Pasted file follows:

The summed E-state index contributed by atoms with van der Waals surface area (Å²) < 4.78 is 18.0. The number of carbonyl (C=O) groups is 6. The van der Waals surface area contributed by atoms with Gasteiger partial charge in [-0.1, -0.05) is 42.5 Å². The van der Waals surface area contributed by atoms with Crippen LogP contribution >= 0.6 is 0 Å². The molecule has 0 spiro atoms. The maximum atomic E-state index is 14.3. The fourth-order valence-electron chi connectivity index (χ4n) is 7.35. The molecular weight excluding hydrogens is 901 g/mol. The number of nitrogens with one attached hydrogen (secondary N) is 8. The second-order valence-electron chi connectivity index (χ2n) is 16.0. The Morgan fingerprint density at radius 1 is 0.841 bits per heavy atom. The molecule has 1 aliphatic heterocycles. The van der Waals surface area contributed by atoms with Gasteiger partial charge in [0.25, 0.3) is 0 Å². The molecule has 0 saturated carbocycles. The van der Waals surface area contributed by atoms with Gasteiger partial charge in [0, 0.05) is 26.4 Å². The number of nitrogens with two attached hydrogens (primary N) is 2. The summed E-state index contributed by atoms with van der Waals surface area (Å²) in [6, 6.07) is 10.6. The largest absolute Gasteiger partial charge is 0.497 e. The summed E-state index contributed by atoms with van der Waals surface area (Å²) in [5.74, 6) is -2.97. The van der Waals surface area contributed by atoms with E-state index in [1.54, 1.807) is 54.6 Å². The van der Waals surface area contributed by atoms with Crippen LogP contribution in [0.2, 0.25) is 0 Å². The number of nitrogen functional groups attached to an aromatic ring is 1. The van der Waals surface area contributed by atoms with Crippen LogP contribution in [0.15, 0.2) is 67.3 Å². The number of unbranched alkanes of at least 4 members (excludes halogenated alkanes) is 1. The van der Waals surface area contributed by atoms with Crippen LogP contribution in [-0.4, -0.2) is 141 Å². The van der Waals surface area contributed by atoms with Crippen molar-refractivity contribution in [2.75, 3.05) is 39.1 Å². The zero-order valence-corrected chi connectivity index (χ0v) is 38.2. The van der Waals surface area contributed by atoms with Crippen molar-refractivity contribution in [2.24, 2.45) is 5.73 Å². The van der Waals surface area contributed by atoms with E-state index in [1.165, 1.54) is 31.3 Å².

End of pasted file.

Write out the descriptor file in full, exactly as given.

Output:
The summed E-state index contributed by atoms with van der Waals surface area (Å²) < 4.78 is 18.0. The number of carbonyl (C=O) groups is 6. The van der Waals surface area contributed by atoms with Gasteiger partial charge in [-0.1, -0.05) is 42.5 Å². The van der Waals surface area contributed by atoms with Crippen LogP contribution >= 0.6 is 0 Å². The molecule has 0 spiro atoms. The maximum atomic E-state index is 14.3. The fourth-order valence-electron chi connectivity index (χ4n) is 7.35. The molecular weight excluding hydrogens is 901 g/mol. The number of nitrogens with one attached hydrogen (secondary N) is 8. The second-order valence-electron chi connectivity index (χ2n) is 16.0. The Morgan fingerprint density at radius 1 is 0.841 bits per heavy atom. The molecule has 1 aliphatic heterocycles. The van der Waals surface area contributed by atoms with Gasteiger partial charge in [0.25, 0.3) is 0 Å². The molecule has 0 saturated carbocycles. The van der Waals surface area contributed by atoms with Gasteiger partial charge in [0, 0.05) is 26.4 Å². The number of nitrogens with two attached hydrogens (primary N) is 2. The summed E-state index contributed by atoms with van der Waals surface area (Å²) in [6, 6.07) is 10.6. The largest absolute Gasteiger partial charge is 0.497 e. The summed E-state index contributed by atoms with van der Waals surface area (Å²) in [5.74, 6) is -2.97. The van der Waals surface area contributed by atoms with E-state index in [1.54, 1.807) is 54.6 Å². The van der Waals surface area contributed by atoms with Crippen LogP contribution in [0.2, 0.25) is 0 Å². The number of nitrogen functional groups attached to an aromatic ring is 1. The van der Waals surface area contributed by atoms with Crippen LogP contribution in [0.15, 0.2) is 67.3 Å². The number of unbranched alkanes of at least 4 members (excludes halogenated alkanes) is 1. The van der Waals surface area contributed by atoms with Crippen LogP contribution in [-0.4, -0.2) is 141 Å². The van der Waals surface area contributed by atoms with Crippen molar-refractivity contribution in [2.75, 3.05) is 39.1 Å². The zero-order valence-corrected chi connectivity index (χ0v) is 38.2. The van der Waals surface area contributed by atoms with Crippen molar-refractivity contribution in [2.24, 2.45) is 5.73 Å². The van der Waals surface area contributed by atoms with E-state index in [1.165, 1.54) is 31.3 Å².